It is the first time the global accounting network has retained number one spot in consecutive years, beating rival PwC by $248m.
PwC, however, is yet to see the impact of the acquisition of global consultancy Booz & Co, which was finalised in the last few months of its 2014 financial year.
While the gap between the top two firms has narrowed, the gap between them and third ranked EY has been increasing - from $1.9bn in 2004 to $6.5bn in 2014. EY reported fee income of $27.3bn and fourth ranked KPMG $24.8bn in 2014.
All of the Big Four have increased fee income. In 2013 Deloitte reported fee income of $32.4bn, just ahead of PwC with $32bn. EY came in third with $25.9bn, followed by KPMG with $23.4bn.
In addition, the gap between the Big Four and the nearest competitor, BDO, has widened by over $7bn in the past decade from $10.6bn in 2004 to $17.8bn in 2014, according to the survey of global accounting firms conducted by International Accounting Bulletin (IAB).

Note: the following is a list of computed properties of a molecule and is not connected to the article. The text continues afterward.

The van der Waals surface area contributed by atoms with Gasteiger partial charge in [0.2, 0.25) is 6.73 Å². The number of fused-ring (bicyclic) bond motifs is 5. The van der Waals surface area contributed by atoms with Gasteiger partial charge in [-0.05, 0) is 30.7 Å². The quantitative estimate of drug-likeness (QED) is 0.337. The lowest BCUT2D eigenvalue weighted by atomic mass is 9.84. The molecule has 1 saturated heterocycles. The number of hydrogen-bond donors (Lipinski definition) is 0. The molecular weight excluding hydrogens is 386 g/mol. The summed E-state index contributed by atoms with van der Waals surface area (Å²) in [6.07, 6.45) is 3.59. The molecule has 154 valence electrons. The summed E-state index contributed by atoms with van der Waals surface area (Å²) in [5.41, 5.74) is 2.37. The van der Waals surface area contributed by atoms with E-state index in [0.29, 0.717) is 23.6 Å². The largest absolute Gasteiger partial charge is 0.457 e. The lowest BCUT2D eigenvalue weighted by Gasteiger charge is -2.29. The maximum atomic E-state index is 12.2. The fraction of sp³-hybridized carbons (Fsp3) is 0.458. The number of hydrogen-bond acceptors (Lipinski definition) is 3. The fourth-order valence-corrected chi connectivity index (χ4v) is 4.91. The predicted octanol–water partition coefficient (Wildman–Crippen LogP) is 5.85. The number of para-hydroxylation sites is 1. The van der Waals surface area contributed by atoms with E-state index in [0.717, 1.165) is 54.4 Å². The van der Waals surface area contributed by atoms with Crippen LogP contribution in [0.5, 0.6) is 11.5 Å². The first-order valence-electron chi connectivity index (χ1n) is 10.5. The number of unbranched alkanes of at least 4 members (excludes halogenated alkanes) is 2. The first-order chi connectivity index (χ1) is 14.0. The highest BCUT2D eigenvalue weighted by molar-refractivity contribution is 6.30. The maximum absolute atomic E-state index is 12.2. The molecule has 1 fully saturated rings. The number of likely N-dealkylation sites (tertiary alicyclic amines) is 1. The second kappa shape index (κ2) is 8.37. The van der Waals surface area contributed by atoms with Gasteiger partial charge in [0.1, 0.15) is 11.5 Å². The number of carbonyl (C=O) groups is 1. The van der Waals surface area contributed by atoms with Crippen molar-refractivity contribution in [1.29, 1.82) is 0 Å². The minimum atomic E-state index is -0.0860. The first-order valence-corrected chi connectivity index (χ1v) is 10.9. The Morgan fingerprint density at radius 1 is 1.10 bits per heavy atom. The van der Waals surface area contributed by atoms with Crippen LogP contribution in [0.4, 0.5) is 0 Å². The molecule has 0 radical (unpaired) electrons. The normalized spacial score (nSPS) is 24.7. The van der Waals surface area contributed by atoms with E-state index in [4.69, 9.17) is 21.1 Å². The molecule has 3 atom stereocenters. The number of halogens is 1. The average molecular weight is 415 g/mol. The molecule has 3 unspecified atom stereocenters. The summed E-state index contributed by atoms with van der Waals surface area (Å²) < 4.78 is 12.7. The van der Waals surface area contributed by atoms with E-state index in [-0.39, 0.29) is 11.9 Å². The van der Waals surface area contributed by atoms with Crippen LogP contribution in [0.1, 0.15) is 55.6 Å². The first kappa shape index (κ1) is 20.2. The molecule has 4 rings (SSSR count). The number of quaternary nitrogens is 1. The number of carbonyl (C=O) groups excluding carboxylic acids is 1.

The Big Four controlled two thirds of global accounting market share in 2014 with a combined $120.2bn in fee income.
In total 52 top international accounting networks and associations earned a combined $181.7bn in fees in 2014, up 6% year-on-year.
Advisory and strategic acquisitions have driven growth in the past few years. IAB data shows that since 2004 the Big Four combined have increased their advisory revenues by over $33bn while audit and accounting revenues increased by $14bn and tax work revenues by $10.2bn in the same time period.
M&A was one of the main drivers of growth for the largest firms, with deals such as the PwC acquisition of Booz & Co., EY’s acquisition of The Parthenon Group as well as its merger with KPMG Denmark, and KPMG’s many consultancy and analytics business acquisitions in the US and Europe.
The survey has warned of the dangers of market fragmentation caused by the soon to be implemented EU audit reform (set for June 2016) as member states are left to mull over 83 options presented to them in the regulation and directive.